EDITORIALS | Our sexual assault centre should not be up for a vote


A fully-funded sexual assault centre on a university campus must not be thought of as an optional extra. Yet the current fee-renewal referendum for the Sexual Assault Centre of the McGill Students’ Society (SACOMSS) suggests that, on this campus, the opposite is true.

SACOMSS is the sole resource at McGill dedicated to survivors of sexual assault, providing a safe, pro-survivor, and anti-oppressive space that offers confidential and non-judgemental support. The centre is also open to the wider public and is an explicitly pro-trans* sexual assault centre. SACOMSS, which is entirely student-funded by a $0.75 per semester fee, is volunteer-run and provides all its services, including a confidential sexual assault helpline and support group program, free of charge.

By asking students to repeatedly reaffirm their commitment to SACOMSS, McGill asserts that the provision of quality services for survivors of sexual assault is none of its concern, and that the non-existence of these services is a real possibility. This might not be surprising to many: in an interview with The Daily last week, Associate Provost (Policies, Procedures & Equity) Lydia White commented that the University has services that aid students in crisis and survivors of sexual assault, but none of the services she cited are explicitly dedicated to survivors of sexual assault, showing McGill’s profound lack of understanding of the specialized training and sensitivity with which the issue needs to be approached.

In 2005, the administration evicted SACOMSS from its office in Peterson Hall, and in 2006, McGill forced SACOMSS out of its night office, expressing concern “that it could be held liable for inappropriate advice given by student volunteers.” Those evictions came after the University forced the organization to change its name from the McGill Sexual Assault Centre (MSAC) to SACOMSS. McGill consistently shows a lack of respect for SACOMSS, and thus that it does not treat the issue of sexual assault with adequate seriousness.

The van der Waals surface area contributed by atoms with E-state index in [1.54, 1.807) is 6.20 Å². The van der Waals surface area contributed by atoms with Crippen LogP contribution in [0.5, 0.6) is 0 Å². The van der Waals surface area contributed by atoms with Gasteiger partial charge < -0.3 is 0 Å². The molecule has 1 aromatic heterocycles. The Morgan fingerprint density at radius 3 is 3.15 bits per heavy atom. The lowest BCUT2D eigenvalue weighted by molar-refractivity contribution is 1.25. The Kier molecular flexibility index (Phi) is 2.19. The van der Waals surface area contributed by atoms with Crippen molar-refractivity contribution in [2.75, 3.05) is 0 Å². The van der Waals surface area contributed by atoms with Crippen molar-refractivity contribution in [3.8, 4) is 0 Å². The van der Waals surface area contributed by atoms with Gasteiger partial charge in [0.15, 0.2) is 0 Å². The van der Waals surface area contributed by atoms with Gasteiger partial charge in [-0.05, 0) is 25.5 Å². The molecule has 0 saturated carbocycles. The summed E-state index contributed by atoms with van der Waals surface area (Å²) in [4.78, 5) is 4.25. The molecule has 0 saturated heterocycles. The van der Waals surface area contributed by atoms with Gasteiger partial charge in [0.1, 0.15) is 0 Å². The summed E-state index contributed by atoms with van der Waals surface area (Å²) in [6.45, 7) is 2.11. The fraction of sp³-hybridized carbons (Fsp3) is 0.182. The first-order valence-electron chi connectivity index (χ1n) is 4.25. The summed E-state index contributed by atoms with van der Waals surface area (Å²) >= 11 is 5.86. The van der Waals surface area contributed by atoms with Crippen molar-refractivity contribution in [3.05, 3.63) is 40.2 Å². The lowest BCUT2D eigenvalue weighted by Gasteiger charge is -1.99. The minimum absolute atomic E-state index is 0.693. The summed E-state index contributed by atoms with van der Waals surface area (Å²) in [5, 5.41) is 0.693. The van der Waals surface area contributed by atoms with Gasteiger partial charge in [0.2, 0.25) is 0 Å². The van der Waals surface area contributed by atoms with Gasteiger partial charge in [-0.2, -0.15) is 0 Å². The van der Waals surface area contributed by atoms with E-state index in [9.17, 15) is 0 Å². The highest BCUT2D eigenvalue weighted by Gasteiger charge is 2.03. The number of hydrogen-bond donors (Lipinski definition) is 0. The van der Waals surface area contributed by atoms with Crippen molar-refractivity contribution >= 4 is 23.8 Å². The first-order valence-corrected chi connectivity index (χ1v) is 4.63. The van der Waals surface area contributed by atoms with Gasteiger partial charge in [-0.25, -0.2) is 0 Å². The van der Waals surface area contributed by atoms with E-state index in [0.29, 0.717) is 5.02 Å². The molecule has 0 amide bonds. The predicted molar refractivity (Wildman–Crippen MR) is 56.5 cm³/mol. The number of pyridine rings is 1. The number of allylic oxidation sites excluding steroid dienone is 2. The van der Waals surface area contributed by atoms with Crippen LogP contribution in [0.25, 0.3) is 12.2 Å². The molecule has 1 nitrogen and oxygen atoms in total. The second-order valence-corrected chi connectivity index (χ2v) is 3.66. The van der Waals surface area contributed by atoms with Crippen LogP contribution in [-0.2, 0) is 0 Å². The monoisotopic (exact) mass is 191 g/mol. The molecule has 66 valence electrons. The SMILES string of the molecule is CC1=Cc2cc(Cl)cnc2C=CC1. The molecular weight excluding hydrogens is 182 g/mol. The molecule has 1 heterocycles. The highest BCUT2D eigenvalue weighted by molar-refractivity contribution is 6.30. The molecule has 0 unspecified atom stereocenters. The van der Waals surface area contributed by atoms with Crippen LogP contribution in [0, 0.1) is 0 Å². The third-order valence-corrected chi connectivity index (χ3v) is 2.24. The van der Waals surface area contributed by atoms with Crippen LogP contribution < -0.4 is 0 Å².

Yet the University has not hesitated to direct its own employees to SACOMSS, whose Advocacy Branch supports students, staff, and faculty in navigating the University’s complex sexual harassment and discrimination policy, advocating on their behalf to ensure their rights are respected and their needs are addressed. This implicit recognition that SACOMSS is not an optional student service, but an essential resource for the entire McGill and Montreal community, must now be backed by action. McGill should commit to funding SACOMSS – that it does not already do so is shameful enough – and must stop asking the centre to funnel time and resources into needless referendum campaigns that only hinder its operations.

In the meantime, The Daily calls on the new SSMU executives to incorporate SACOMSS into the SSMU base fee, just as the McGill Student Emergency Response Team’s (M-SERT) fee is, so that the centre can avoid facing the ballot box every three years, and the McGill and Montreal community continues to have access to one of its most important resources.

— The McGill Daily Editorial Board